“Oh, I’m Skippy Kyra Jones,
With a mind of my own,
And I’ll bounce on my bed for hours.
I know I’m a cat,
But forget about that…”
Kyra sings the last song from Skippyjon Jones and tosses it off the side of the bed. Strands of her long black hair tickle my nose. I kiss her warm little head, nestled in the crook of my right shoulder. She reaches for my face with her lips and plants a kiss on my nose.
“Pointy Kiss,” she giggles.
I look forward to this time of the day, where warm beneath a comforter, I get some one-on-one time with my kids mixed with a dose of education before I tuck them to bed.
Ethan is supposed to be in the crook of my left shoulder, but lately, he doesn’t seem interested in anything but food.
Ever since Halloween, Ethan’s first words in the morning to me are: “Kit Kat?” And when that doesn’t produce results, he runs into the kitchen and tries to put away the silverware in our dishwasher. He has seen Kyra receive a Kit Kat for doing house chores, so he figures that that might butter me up.
Eventually, he gives up and demands, “Snack?” When I offer him nutritious stuff like rice, meat, and vegetables, he stamps his little feet impatiently. Sometimes, he will drag a chair over to our pantry and help himself to Kyra’s lunch items: boxes of organic juices or fruit snacks.
Fortunately, he hasn’t learned how to open these products, but I’m starting to feel like I’ve failed as a parent in teaching my child how to eat right. Sure, after enduring several tantrums, I eventually get him to eat what I cook. But this boy is extremely selective. He throws out the rice and vegetables and only consumes meat.
I consulted my sister-in-law, Kay, who is a mother of two boys, seven and nine. She always has an answer for any problem you might be experiencing. Been there, done that. I love it! So, she suggested not stocking the pantry with products I don’t want my kids to eat. When shopping, teach them how to read nutrition labels. For example, she won’t let her boys put anything in their cart that lists sugar as the top three ingredients. Also, set up rules, like you can’t eat dessert until you finish your fruit.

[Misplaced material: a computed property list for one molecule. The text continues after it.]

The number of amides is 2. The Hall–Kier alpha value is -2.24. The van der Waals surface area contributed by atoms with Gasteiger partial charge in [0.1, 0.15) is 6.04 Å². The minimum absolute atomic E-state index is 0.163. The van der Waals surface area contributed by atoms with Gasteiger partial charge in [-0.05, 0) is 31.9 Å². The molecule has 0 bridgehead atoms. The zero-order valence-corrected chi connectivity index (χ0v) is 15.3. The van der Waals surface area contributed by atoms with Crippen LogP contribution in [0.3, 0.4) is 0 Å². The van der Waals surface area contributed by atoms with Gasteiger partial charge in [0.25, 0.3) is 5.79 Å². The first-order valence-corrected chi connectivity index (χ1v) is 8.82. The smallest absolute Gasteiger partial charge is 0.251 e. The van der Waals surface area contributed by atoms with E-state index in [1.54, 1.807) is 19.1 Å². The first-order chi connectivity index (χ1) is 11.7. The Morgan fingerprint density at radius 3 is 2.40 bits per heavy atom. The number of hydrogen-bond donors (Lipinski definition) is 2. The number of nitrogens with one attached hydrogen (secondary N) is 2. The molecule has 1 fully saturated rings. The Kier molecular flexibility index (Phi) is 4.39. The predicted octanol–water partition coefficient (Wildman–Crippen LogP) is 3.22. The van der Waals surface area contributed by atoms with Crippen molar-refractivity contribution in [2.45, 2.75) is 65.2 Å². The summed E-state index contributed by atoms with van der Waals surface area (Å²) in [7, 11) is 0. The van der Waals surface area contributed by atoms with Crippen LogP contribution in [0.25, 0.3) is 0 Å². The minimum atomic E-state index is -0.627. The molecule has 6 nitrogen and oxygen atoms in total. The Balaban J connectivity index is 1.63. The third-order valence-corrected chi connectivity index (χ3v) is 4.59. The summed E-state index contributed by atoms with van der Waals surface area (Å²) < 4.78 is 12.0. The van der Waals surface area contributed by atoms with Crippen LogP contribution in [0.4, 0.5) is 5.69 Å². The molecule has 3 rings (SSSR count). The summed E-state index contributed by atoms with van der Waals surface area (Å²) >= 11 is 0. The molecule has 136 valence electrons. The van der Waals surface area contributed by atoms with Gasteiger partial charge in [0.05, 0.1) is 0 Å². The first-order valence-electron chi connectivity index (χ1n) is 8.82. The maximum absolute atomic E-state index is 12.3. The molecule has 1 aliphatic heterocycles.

Finally Kay said, “Try explaining that certain foods are ‘brain foods’ that help them become smarter! And kids need more brain food than grown-ups because their brains are growing. Kids seem to like the argument that they are more special than grown-ups anyway!”
I couldn’t wait to try these out, except my first challenge I realized was weaning myself and Thomas off junk food.
“So, where did your brother go?” I asked Kyra.
She wrapped her arms around my neck and said, “I don’t know, Mommee. I love you.”
“I love you too,” I cooed.
“The girls are sleepy,” Kyra said as she closed her eyes.
As I started to relax in her embrace, I heard tiny feet pitter pattering down the hall to my bedroom.
“Mommee!” Ethan cried. He thundered into the room and leaped onto the side of my bed so that his baby face could loom above mine.
“Time for bed, Ethan.”
“Uh,” he grunted and pointed at his mouth.
“No, Kit Kat,” I said wearily. He had bounced mercilessly on my stomach when we started to read books, begging for candy, even though earlier today, he had succeeded in manipulating half of one out of me.
“Uh,” he insisted. This time, he opened his mouth as wide as he could inches from my nose.
With disbelief, I could smell the chocolate oozing from his gut. This was not a hungry innocent boy asking his mom to feed him. This was a triumphant two-year-old, who got his way. He either charmed one from Daddy or figured out how to get inside our baby proof cabinet where I had hid the plastic pumpkin heavy with their Halloween stash. And instead of secretly swallowing it so that I was none the wiser, he actually wanted me to know that he could circumvent my rules!
As we get ready for next Tuesday’s topic on nutrition, please share with us how you get your kid to eat healthy?